‘The Arts Taught Me Resilience, Work Ethic, & Patience’

by | Mar 22, 2024

Laura Tyler Strawn – M&C Digital Manager – working in her basement studio

In this Q&A with M&C’s Laura Tyler Strawn, we continue our conversation about how a background in the arts and humanities can lead to many different careers — and provide an edge with skills and experience that reinforce independence, leadership and thoughtful collaboration.

How do you think your experience in the arts helps you in your current career/position?
I think some of the best skills that art has taught me are resilience, work ethic, and patience. As artists, we learn early on that any form of art is not an innate natural skill. It takes years of working through ideas and techniques. We have to accept that it is a process and not something that comes to us easily.

Ceramics specifically teaches major lessons in patience and learning through making mistakes. There is so much learning that continues to take place as you become familiar with clay consistency, what can make pieces crack, or what can make a glaze look matte or crawl. We usually don’t get it right on the first, second, or third try, but we learn so much through the process of making mistakes.

If we treat every single attempt with so much preciousness, we feel heartbroken if it cracks or the glaze looks nothing like what we thought it would. But if we treat it as a lesson that builds upon itself, that can be a lot more effective. I think that is a really important life lesson in general for me that can be applied to so many things personally, and professionally. We might not always get it right 100% on the first try, but we can take those lessons and continue to hone skills moving forward.

A custom designed group of planters Laura featured in the KC Urban Potters planters show

What advice would you have for a young person considering a degree in the arts who wonders how it might translate into other career paths?
My advice to anyone considering a degree in the arts would be to keep an open mind to various job career paths and to not feel constrained to the exact thing that you might get your college degree in.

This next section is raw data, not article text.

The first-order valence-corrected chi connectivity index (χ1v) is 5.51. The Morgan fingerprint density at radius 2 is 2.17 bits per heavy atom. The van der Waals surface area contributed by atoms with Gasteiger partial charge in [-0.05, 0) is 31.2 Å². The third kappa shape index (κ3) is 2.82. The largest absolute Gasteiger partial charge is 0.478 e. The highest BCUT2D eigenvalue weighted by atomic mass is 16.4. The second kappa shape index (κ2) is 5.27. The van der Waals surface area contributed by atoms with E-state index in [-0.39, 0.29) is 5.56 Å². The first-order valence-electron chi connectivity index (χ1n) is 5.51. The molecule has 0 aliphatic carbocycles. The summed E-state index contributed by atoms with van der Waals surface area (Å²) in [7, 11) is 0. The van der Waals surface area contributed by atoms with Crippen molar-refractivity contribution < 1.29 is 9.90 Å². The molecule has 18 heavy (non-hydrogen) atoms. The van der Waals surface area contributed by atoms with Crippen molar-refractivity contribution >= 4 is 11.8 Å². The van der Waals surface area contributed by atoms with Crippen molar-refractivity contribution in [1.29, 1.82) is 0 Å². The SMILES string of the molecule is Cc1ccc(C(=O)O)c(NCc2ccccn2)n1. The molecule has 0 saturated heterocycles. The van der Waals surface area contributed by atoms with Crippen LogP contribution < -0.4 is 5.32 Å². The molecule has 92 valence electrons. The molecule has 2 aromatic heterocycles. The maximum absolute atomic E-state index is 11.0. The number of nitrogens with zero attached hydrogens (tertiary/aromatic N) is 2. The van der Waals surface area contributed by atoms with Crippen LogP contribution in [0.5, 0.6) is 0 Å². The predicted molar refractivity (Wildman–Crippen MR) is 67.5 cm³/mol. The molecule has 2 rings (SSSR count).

I think so much fluidity and learning happen after college and there are really so many opportunities to apply an arts degree. I think sometimes creative people need to also be creative with how they put together a career. Many times when I was younger, I felt like if I didn’t get a degree in something, I couldn’t do it. And I thought that I wouldn’t be considered a good candidate outside of a fine art specific role. But I think an arts degree teaches us so many important skills that are valued by employers — like hard work, creative problem-solving skills, how to be a self-starter, and how to manage projects.

Things like organizing an exhibition, putting together a portfolio of work, and making a website to show your art shows a lot of good skills, but also shows a lot of internal motivation to employers.

A wholesale order of mugs Laura made for a coffee shop in California

How have you worked in ceramics since graduating with a fine arts degree?
I am grateful that I’ve had the opportunity to work in the arts and ceramics in a few different ways. I really enjoyed teaching college and continuing education classes with a few different programs. I was able to teach really fun classes like drawing, nature drawing, watercolor, and ceramics. I also worked at a local high production ceramic studio where I got to learn their slip casting processes and then later was in charge of bisque and glaze firing all their work, as well as performing maintenance on the kilns.

I also started my own ceramic small business and created a small home studio. I was selling a lot of work through local markets, wholesaling work with other small business, collaborations with other artists, and online sales. It taught me a lot about how a business works and taught me how much time and labor goes into a small business, from the marketing, to making products, to bookkeeping.

I am really happy that I have had all these experiences, even if it is not exactly the career path that I am following now.

Bisqueware extras on a shelf in Laura’s home studio

What place does your art/ceramics have in your life today?
Even though I’m not necessarily working in the arts now, I do still feel like it is a big part of my life. I think it has been really helpful for me to take a step back from making art as a way to make an income. It has really given me the freedom to learn more about what I enjoy making and not have the pressure of it needing to provide money to live on. I think art and creativity can encompass so many things other than what we think of as typical “fine art.” I think of cooking, gardening, chicken raising, and house projects as being “art” for me and are definitely and influence for me as I make ceramics and draw.

I continue to be very active with the KC Clay Guild, which is a nonprofit ceramic studio in the Waldo area. We’ve been working towards fundraising to expand and purchase a larger building. It has felt very meaningful to help on the board and work towards this goal so we can make ceramics more accessible to the Kansas City community. This passion for working with a local nonprofit has translated really well for my current role with M&C and getting to work with other nonprofits.

I also try to make time for making my own ceramic work and learning digital drawing. The biggest difference is that now I am much more focused on what feels joyful or meaningful to make, and that has been really nice.


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